Typically you will also set other required parameters such as what type of network conditions are necessary and whether the task requires the device to be charging. They can be set on the builder like this:

TaskInfo.createOneOffTask(TaskIds.YOUR_FEATURE,
                            MyBackgroundTask.class,
                            TimeUnit.MINUTES.toMillis(100)
                            TimeUnit.MINUTES.toMillis(200))
                          .setRequiresCharging(true)
                          .setRequiredNetworkType(TaskInfo.NETWORK_TYPE_UNMETERED)
                          .build();

When the task is ready for scheduling, you use the BackgroundTaskSchedulerFactory to get the current instance of the BackgroundTaskScheduler and use it to schedule the job.

BackgroundTaskSchedulerFactory.getScheduler().schedule(myTaskInfo);

If you ever need to cancel a task, you can do that by calling cancel, and passing in the task ID:

BackgroundTaskSchedulerFactory.getScheduler().cancel(TaskIds.YOUR_FEATURE);

Passing task arguments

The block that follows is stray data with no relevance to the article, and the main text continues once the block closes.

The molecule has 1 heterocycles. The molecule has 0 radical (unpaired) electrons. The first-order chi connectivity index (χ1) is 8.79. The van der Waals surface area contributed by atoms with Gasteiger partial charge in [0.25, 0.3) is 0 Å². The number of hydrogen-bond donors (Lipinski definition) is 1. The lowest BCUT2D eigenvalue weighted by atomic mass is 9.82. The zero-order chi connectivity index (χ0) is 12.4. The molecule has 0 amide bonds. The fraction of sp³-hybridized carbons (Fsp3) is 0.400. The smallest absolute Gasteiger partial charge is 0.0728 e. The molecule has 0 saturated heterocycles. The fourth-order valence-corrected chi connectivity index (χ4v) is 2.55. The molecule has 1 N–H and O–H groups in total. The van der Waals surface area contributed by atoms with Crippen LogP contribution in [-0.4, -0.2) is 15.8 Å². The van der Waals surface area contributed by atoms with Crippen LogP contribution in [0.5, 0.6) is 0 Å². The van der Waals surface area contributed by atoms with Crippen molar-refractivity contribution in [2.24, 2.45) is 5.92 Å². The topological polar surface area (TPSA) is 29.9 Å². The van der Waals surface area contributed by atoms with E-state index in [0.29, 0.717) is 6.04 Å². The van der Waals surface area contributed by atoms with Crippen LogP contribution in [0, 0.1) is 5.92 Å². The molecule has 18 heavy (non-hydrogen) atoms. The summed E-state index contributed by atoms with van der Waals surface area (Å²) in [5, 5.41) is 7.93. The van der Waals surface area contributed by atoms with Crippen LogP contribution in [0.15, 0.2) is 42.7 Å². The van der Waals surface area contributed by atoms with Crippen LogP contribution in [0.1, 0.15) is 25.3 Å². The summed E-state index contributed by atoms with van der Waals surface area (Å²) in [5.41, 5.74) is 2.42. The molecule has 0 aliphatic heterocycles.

A TaskInfo supports passing in arguments through a Bundle, but only values that can be part of an Android BaseBundle are allowed. You can pass them in using the TaskInfo.Builder:

Bundle myBundle = new Bundle();
myBundle.putString("foo", "bar");
myBundle.putLong("number", 1337L);

TaskInfo.createOneOffTask(TaskIds.YOUR_FEATURE,
                            MyBackgroundTask.class,
                            TimeUnit.MINUTES.toMillis(100)
                            TimeUnit.MINUTES.toMillis(200))
                          .setExtras(myBundle)
                          .build();

These arguments will be readable for the task through the TaskParameters object that is passed to both onStartTask(...) and onStopTask(...), by doing the following:

boolean onStartTask(Context context,
                    TaskParameters taskParameters,
                    TaskFinishedCallback callback) {
  Bundle myExtras = taskParameters.getExtras();
  // Use |myExtras|.
  ...
}

Background processing